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Questions and Responses
Set 3, posted May 4, 1999
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Question:

When you're on Everest, in addition to the physical challenges you confront daily, do you feel any sense that you are part of a very special tradition, especially as your present trip has as its goal to search of Mallory and Irvine, or what happened to them?

Good Luck!

Jim Sitrick
Washington DC



Response from Liesl Clark, NOVA Producer:

Yes, for us on Everest this year we often feel a part of the grander historical picture as every step we take is in the footsteps of George Leigh Mallory and Andrew Irvine. We have a full library of books that can take us back to the early reconnaissance expeditions of the 1920s.



Question:

I'm 25 years old and I've never tried to climb any mountain. I'm in a good physical situation, although not at my best. I'm very interested in engaging in the adventure and spiritual experience of climbing Mountain Everest. Do you believe it's possible? What are the first steps I should take to achieve this target?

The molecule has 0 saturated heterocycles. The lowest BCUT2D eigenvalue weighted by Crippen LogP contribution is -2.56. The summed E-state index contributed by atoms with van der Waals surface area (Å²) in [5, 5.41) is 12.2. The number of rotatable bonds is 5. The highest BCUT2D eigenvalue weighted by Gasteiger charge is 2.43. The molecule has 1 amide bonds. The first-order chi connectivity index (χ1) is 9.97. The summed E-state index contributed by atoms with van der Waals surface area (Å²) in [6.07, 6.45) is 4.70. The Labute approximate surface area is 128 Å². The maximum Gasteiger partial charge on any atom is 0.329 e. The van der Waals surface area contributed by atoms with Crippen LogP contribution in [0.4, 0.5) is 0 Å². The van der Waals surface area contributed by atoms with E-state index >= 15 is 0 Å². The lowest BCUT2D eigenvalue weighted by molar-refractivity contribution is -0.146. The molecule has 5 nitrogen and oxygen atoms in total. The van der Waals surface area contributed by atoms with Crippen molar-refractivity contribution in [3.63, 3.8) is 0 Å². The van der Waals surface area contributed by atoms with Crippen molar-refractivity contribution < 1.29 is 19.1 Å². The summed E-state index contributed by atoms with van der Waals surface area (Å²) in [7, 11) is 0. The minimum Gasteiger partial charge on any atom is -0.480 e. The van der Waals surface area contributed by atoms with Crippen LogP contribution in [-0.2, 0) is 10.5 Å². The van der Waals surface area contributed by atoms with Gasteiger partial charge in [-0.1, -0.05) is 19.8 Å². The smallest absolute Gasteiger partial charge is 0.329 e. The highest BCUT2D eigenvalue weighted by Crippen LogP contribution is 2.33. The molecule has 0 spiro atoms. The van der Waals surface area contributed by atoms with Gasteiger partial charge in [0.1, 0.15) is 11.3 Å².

Hope hearing soon from you,
Yours sincerely,

Emerson Leite
Sao Paulo, Brazil



Response from Liesl Clark, NOVA Producer:

You should start on small peaks near you and work your way up to higher peaks. To be prepared for an Everest climb, you should have climbed in the Himalayas before and preferably an 8,000 meter peak. It is important to have good technical experience climbing in glaciers with crampons and using fixed ropes.



Question:

If you find the body, are you going to return it to the family, or bring it back for a burial after all these years? What are the family's wishes?

Thanks, and have a safe climb!

Dale S. Dervin
Columbus, Ohio



Response from Liesl Clark, NOVA Producer:

At 27,000 feet, it would be impossible to bring the body down, as climbers at that elevation have a tough time even getting themselves down. The team plans to return to the family any important relics that might be found with the body (ice axe, harness, etc).

The families gave us their blessings to conduct this search.



Question:

This might be an unusual question but what is it like to look into the night sky on Mt. Everest? On a clear night do starts cover the sky? I am curious because I always hear that our atmosphere interferes with telescopes. Is this greatly reduced or unnoticeable on Everest?

Thanks,

Tom Paine
Ft Worth, TX



Response from Liesl Clark, NOVA Producer:

The stars are really bring up here in the clear air above Everest. But what is truly amazing is the full moon, which lights up the sky so well you could read under it.




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